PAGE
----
Federal Statutes Implicated by Online Gambling

Online Gambling

Whether you call it poker, blackjack, or sports betting, online gambling is a hot topic in the United States. The question has prompted many state officials to ask whether the internet can be used to bring illegal gambling into their jurisdictions. There are several federal criminal statutes implicated by illegal online gambling. These statutes include the Unlawful Internet Gambling Enforcement Act, the Wire Act, and the Racketeer Influenced and Corrupt Organizations Act.

The aforementioned UIGEA provides a legal basis for prohibiting financial transactions between an Internet gambling business and a consumer. In addition to prohibiting financial transactions, the law prohibits the acceptance of financial instruments from illegal Internet bets. Aside from federal criminal statutes, there are also state gambling laws to consider. In fact, nearly half of the states allow some form of online sports betting.

The UIGEA has caused a lot of controversy because of its sheer complexity. Its various provisions, including the “labeling” provisions, can confuse the public, and in turn cause confusion as to whether they apply to all Internet gambling. For example, if a state law prohibits sports betting, but does not make it illegal to gamble on sports, then the UIGEA does not apply. Similarly, if a state law prohibits the sale of lottery tickets but not the offering of them, then the UIGEA does not cover those sales.

The UIGEA is not without its flaws, however. For example, it is hard to tell whether the law was intended to make it difficult for Internet gambling businesses to operate. This law also includes provisions relating to location verification and data security. These laws can be difficult for law enforcement to enforce, especially when the owner of an illegal gambling business is not in the jurisdiction in which he operates. Additionally, the law requires that an illegal gambling business be in operation for thirty days or more.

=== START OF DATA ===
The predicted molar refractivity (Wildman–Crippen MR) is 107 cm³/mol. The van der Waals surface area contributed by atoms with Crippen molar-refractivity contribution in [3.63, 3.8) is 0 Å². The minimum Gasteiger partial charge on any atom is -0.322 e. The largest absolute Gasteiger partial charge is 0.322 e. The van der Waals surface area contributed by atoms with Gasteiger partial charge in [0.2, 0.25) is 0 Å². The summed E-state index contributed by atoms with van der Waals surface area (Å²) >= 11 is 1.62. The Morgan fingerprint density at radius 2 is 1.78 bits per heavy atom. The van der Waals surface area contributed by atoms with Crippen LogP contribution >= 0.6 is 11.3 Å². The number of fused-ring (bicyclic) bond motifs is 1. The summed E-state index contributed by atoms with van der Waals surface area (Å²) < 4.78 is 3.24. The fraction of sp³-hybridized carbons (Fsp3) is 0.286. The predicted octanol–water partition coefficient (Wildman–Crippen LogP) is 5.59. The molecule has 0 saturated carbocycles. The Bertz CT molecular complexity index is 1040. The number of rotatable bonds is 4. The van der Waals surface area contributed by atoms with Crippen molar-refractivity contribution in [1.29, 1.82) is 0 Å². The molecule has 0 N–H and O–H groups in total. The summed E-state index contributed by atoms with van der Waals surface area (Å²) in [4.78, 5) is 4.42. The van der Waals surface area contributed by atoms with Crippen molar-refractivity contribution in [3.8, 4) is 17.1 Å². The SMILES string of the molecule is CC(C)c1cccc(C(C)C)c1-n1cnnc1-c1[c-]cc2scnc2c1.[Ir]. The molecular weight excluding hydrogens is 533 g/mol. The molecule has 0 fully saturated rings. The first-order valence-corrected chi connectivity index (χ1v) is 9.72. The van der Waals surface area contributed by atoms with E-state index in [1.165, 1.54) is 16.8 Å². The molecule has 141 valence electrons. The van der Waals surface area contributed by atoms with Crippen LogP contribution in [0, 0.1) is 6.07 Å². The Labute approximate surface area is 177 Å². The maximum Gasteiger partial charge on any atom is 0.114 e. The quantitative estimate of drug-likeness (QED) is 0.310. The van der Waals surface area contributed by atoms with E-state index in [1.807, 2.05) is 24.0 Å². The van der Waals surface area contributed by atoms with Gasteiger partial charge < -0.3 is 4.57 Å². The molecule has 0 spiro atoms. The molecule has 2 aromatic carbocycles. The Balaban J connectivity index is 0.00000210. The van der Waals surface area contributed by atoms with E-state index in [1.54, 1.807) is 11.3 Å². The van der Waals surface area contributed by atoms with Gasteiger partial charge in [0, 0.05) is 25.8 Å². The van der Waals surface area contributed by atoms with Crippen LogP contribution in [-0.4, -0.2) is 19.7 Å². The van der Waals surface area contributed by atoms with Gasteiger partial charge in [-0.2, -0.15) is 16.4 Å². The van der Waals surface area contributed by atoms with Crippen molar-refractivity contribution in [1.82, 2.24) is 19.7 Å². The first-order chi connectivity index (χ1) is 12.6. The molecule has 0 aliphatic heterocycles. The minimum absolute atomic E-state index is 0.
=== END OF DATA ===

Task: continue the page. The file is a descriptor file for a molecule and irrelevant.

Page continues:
In addition to UIGEA, the Wire Act, and the Racketeer Act, several other federal criminal statutes are implicated by illegal Internet gambling. These include the Wire Act, the Wire Morise Marker, and the Racketeer Influenced Organizations Act. The latter prohibits the establishment of racketeering organizations, which can include gambling businesses. Other federal statutes include the Interstate Commerce Act, the Travel Act, and the Gambling Devices Transportation Act, or Johnson Act. These federal laws are intended to keep gambling out of interstate commerce. In addition, they are intended to rein in states that might not be able to police Internet gambling effectively.

Nonetheless, the UIGEA does have some advantages over its competitors. For example, the law provides for fines and imprisonment for illegal gambling business owners. The law also includes a definition of unlawful Internet gambling. The definition is fairly broad, however. It states that “unlawful Internet gambling” means using or facilitating the use of the Internet for the purposes of placing, receiving, or wagering money or anything of value on a sporting event, contest, or other activity.

The aforementioned CRS report is a good source of citations to various state gambling laws. This report also provides an abridged version of the CRS Report RS21984 that covers all of the above.